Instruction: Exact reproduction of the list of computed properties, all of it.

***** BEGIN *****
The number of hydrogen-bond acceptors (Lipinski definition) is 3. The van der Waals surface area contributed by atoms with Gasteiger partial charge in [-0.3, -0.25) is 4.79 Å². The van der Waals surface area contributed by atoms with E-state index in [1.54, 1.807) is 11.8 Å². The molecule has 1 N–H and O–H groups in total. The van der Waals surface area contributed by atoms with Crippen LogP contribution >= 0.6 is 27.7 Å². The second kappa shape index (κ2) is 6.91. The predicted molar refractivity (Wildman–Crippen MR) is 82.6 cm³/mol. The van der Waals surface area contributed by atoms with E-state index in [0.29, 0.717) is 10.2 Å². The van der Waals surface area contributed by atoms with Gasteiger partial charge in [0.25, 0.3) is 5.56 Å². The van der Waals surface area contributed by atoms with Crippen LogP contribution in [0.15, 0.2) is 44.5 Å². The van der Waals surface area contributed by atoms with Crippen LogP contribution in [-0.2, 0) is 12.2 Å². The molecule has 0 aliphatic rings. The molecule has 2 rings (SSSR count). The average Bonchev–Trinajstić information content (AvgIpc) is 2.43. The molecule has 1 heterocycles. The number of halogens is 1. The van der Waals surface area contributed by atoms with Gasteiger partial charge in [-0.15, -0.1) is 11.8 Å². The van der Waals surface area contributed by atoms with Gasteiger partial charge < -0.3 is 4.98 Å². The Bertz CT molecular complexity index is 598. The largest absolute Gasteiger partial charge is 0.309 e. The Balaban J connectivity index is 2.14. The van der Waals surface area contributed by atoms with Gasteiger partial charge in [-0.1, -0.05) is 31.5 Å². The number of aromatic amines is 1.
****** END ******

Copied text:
The number of hydrogen-bond acceptors (Lipinski definition) is 3. The van der Waals surface area contributed by atoms with Gasteiger partial charge in [-0.3, -0.25) is 4.79 Å². The van der Waals surface area contributed by atoms with E-state index in [1.54, 1.807) is 11.8 Å². The molecule has 1 N–H and O–H groups in total. The van der Waals surface area contributed by atoms with Crippen LogP contribution >= 0.6 is 27.7 Å². The second kappa shape index (κ2) is 6.91. The predicted molar refractivity (Wildman–Crippen MR) is 82.6 cm³/mol. The van der Waals surface area contributed by atoms with E-state index in [0.29, 0.717) is 10.2 Å². The van der Waals surface area contributed by atoms with Gasteiger partial charge in [0.25, 0.3) is 5.56 Å². The van der Waals surface area contributed by atoms with Crippen LogP contribution in [0.15, 0.2) is 44.5 Å². The van der Waals surface area contributed by atoms with Crippen LogP contribution in [-0.2, 0) is 12.2 Å². The molecule has 0 aliphatic rings. The molecule has 2 rings (SSSR count). The average Bonchev–Trinajstić information content (AvgIpc) is 2.43. The molecule has 1 heterocycles. The number of halogens is 1. The van der Waals surface area contributed by atoms with Gasteiger partial charge in [-0.15, -0.1) is 11.8 Å². The van der Waals surface area contributed by atoms with Gasteiger partial charge < -0.3 is 4.98 Å². The Bertz CT molecular complexity index is 598. The largest absolute Gasteiger partial charge is 0.309 e. The Balaban J connectivity index is 2.14. The van der Waals surface area contributed by atoms with Gasteiger partial charge in [-0.1, -0.05) is 31.5 Å². The number of aromatic amines is 1.